June 1, 2013
It is another “day after” for Oklahoma. It is agonizing being away and knowing that destruction struck once again. I know my immediate family and house are all safe, though apparently a section of my fence is down. That is a small thing compared to the magnitude of the losses of so many others.
Last night, I was receiving multiple texts, mostly from a friend in Georgia (thanks Tammi J ) who is also from Oklahoma. I finally couldn’t stand it anymore and walked back up to the place that has wifi so I could check in with people. Here is hoping that Oklahoma is finished with severe weather for a while.
Today was INCREDIBLE! We did the zip line canopy tour, which included a 1.5-hour hike in the rainforest that included treks over 5 suspension bridges. Once you got used to the way the bridges moved, they were fine, but the initial steps were a little crazy. The views were amazing, even as the fog moved in and clouded most of it. I continually find myself in awe of the rainforest—something I’ve previously only read about in books or seen on TV. The amount of symbiosis visible throughout is astounding. If only it were so easy to all live amongst one another, sharing our strengths to boost our collective weaknesses, as harmoniously as what is exhibited in the rainforest! Now whenever I see the “Save the Rainforest” promotions, it will have more meaning than previously.
Once we completed the walking portion of the tour, it was time to get our gear on and begin the nine zip lines (plus one for practice). I went first—no use watching and waiting. The first little practice one was very quick but so fun! We rode a tram to the top—again a chance to see some incredible views, even if they were a bit cloudy. We couldn’t do the first zip line until we climbed a tall tower. You were out of breath by the time you started. However, it was well worth it. We all had a blast, even though some of the rides involved rain that was painful as you flew through the air. We had many laughs as the expressions, mud slinging, and such that went on.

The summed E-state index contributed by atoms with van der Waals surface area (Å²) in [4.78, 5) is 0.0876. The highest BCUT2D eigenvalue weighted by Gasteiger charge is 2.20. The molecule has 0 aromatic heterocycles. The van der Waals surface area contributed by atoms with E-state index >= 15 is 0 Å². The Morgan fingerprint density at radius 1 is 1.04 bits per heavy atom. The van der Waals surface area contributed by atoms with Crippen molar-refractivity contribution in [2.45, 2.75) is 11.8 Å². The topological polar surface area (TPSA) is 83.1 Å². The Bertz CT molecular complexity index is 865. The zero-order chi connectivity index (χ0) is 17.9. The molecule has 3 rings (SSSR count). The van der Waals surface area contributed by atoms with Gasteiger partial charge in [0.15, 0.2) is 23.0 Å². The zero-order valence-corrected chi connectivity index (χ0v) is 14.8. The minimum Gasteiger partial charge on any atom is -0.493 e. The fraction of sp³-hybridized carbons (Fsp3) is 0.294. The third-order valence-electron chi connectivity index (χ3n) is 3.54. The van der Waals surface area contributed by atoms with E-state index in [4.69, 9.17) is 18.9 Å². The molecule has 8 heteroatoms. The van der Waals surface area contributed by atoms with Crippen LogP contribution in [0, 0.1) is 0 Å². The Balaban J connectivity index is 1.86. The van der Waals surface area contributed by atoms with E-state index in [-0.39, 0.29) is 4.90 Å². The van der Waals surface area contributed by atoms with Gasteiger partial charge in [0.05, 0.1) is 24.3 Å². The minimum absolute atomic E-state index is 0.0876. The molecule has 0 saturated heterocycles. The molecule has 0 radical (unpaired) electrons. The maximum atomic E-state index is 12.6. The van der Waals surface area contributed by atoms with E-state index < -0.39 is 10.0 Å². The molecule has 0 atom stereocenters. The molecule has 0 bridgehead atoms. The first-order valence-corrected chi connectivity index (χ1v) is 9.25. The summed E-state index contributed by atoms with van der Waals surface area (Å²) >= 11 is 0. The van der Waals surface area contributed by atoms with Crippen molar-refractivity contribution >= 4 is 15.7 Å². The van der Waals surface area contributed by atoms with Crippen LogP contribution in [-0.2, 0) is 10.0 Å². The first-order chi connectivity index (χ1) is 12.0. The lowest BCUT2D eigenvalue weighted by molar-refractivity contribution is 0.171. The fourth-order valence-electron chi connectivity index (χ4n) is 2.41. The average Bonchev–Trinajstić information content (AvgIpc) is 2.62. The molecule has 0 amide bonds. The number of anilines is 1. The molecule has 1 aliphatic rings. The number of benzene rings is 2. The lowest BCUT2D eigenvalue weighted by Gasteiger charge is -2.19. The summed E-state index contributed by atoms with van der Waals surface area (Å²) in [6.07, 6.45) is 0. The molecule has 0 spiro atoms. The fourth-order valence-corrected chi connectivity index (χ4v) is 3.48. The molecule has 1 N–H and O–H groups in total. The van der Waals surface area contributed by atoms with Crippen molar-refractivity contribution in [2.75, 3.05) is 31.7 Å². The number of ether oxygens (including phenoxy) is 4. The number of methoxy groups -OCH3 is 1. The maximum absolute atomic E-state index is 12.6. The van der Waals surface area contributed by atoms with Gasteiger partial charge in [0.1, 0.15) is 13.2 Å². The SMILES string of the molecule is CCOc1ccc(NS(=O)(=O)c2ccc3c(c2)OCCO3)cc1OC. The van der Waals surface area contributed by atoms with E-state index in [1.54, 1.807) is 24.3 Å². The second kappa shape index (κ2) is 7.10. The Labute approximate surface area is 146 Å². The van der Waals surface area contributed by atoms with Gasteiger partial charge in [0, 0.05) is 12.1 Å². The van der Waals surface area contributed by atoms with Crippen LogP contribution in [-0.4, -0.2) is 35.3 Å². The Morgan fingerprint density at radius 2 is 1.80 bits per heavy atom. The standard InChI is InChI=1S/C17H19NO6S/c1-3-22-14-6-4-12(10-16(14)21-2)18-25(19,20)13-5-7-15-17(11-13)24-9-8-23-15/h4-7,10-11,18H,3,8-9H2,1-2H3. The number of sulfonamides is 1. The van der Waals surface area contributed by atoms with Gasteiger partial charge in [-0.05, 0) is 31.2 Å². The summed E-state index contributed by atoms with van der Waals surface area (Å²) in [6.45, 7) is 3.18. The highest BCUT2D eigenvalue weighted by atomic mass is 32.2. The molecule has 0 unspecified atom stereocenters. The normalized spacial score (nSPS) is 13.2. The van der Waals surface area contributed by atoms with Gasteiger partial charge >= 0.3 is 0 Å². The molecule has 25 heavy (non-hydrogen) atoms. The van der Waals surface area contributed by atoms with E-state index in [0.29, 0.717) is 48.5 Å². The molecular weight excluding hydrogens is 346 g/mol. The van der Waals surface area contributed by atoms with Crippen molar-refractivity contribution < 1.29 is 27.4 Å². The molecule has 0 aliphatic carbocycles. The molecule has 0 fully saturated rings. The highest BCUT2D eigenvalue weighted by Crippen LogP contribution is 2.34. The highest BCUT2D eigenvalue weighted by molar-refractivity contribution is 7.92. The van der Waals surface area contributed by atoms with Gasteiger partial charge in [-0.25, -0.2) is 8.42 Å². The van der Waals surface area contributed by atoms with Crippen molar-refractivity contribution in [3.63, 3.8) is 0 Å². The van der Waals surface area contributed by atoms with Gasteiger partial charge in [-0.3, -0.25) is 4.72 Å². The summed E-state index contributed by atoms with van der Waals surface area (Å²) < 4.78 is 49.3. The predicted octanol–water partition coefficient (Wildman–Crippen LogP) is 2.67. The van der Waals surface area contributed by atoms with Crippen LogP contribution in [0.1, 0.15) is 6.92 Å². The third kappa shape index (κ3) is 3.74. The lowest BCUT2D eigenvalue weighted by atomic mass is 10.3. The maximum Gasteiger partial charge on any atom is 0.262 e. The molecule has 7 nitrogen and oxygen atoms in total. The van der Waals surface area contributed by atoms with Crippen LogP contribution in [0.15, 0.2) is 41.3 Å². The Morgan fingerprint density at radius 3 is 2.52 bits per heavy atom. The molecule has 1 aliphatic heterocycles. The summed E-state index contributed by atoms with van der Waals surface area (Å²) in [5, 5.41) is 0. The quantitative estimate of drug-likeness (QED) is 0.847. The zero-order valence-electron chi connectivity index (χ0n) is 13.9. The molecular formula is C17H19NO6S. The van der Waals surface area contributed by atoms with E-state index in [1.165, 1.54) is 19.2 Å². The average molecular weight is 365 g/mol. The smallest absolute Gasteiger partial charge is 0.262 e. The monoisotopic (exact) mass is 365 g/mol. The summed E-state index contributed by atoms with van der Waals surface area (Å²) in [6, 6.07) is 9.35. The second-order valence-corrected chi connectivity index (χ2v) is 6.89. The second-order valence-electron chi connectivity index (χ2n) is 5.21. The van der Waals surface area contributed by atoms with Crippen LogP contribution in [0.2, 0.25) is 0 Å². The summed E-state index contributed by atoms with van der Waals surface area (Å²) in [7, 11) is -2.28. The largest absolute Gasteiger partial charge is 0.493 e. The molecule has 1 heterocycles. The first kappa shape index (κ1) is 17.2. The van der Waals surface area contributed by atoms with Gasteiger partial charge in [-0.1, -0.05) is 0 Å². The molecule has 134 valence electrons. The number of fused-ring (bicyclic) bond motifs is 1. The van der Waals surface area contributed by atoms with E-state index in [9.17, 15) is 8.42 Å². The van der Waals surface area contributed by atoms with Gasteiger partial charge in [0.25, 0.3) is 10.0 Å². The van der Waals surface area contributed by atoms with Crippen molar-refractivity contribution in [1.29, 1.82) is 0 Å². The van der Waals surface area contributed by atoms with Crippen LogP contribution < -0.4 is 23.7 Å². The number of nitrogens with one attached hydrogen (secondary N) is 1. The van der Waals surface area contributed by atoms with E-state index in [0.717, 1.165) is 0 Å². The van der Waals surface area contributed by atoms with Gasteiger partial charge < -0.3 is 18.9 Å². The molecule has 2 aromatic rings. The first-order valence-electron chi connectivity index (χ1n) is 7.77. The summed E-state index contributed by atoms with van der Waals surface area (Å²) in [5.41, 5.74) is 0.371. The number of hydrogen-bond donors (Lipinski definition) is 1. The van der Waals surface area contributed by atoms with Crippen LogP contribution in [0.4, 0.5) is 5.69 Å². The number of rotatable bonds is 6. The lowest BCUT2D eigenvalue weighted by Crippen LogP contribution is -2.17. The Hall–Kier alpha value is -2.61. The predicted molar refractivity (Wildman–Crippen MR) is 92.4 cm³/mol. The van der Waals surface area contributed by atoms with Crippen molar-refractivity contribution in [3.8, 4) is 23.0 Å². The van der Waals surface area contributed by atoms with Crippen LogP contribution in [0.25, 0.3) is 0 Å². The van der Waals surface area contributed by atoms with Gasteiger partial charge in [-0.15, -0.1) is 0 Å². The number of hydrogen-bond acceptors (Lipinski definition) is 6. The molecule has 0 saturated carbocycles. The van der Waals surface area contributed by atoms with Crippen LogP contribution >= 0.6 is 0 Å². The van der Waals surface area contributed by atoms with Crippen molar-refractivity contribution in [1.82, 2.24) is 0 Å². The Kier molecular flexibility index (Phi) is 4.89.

One of the things new I learned is that there are thunderstorms in the rainforest. I do not know how common they are—usually it is just rain, but we had a scary moment around zip line number five. I was standing next to the arrival platform taking pictures as my classmates zipped into view. A handful of others had already gone up to the top of the next platform. All of a sudden, there was a weird feeling in the air and I saw a flash in my peripheral vision. One of the workers jumped and yelled. Lightning apparently struck the cable or very near to it, and it burned his gloved hands. One of my classmates was on the zip line and felt it a bit, but it didn’t hurt her. The worker kept shaking his hands and was quite shaken up. Immediately, there was a super loud thunder. They halted things for about 15 minutes, after a few excited walkie-talkie conversations. Everyone on the next tower had to walk back down and wait. There was no more lighting or thunder, so we continued with the remaining zip lines in sporadic rain and fog.
Another cool thing we experienced is being so high up on a tower that we were above the rain. We could see more heavy rain below us, but we were above the tree line and it was barely misting. Can I just repeat that the rainforest is absolutely amazing?
One of the suspension bridges we crossed.
Part of the rainforest ecosystem